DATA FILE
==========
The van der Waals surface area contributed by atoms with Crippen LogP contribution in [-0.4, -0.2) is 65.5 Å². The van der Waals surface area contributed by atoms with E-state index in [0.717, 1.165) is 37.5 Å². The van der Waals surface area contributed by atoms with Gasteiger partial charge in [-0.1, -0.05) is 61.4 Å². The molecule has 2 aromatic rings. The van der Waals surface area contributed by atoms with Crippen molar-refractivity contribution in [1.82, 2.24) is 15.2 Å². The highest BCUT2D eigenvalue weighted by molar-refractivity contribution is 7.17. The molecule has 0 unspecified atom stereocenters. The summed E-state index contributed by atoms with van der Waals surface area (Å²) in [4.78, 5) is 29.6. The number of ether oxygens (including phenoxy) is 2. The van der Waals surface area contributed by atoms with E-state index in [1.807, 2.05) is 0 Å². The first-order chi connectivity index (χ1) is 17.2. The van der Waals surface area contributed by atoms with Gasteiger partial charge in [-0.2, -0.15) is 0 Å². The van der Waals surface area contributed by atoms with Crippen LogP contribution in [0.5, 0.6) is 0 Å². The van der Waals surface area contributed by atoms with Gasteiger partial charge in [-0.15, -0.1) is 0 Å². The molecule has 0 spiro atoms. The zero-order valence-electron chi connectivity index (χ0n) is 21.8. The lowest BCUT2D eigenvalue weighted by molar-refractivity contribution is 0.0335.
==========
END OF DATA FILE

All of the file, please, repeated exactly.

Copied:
The van der Waals surface area contributed by atoms with Crippen LogP contribution in [-0.4, -0.2) is 65.5 Å². The van der Waals surface area contributed by atoms with E-state index in [0.717, 1.165) is 37.5 Å². The van der Waals surface area contributed by atoms with Gasteiger partial charge in [-0.1, -0.05) is 61.4 Å². The molecule has 2 aromatic rings. The van der Waals surface area contributed by atoms with Crippen molar-refractivity contribution in [1.82, 2.24) is 15.2 Å². The highest BCUT2D eigenvalue weighted by molar-refractivity contribution is 7.17. The molecule has 0 unspecified atom stereocenters. The summed E-state index contributed by atoms with van der Waals surface area (Å²) in [4.78, 5) is 29.6. The number of ether oxygens (including phenoxy) is 2. The van der Waals surface area contributed by atoms with E-state index in [1.807, 2.05) is 0 Å². The first-order chi connectivity index (χ1) is 17.2. The van der Waals surface area contributed by atoms with Gasteiger partial charge in [-0.2, -0.15) is 0 Å². The van der Waals surface area contributed by atoms with Crippen LogP contribution in [0.5, 0.6) is 0 Å². The van der Waals surface area contributed by atoms with Gasteiger partial charge in [-0.15, -0.1) is 0 Å². The molecule has 0 spiro atoms. The zero-order valence-electron chi connectivity index (χ0n) is 21.8. The lowest BCUT2D eigenvalue weighted by molar-refractivity contribution is 0.0335.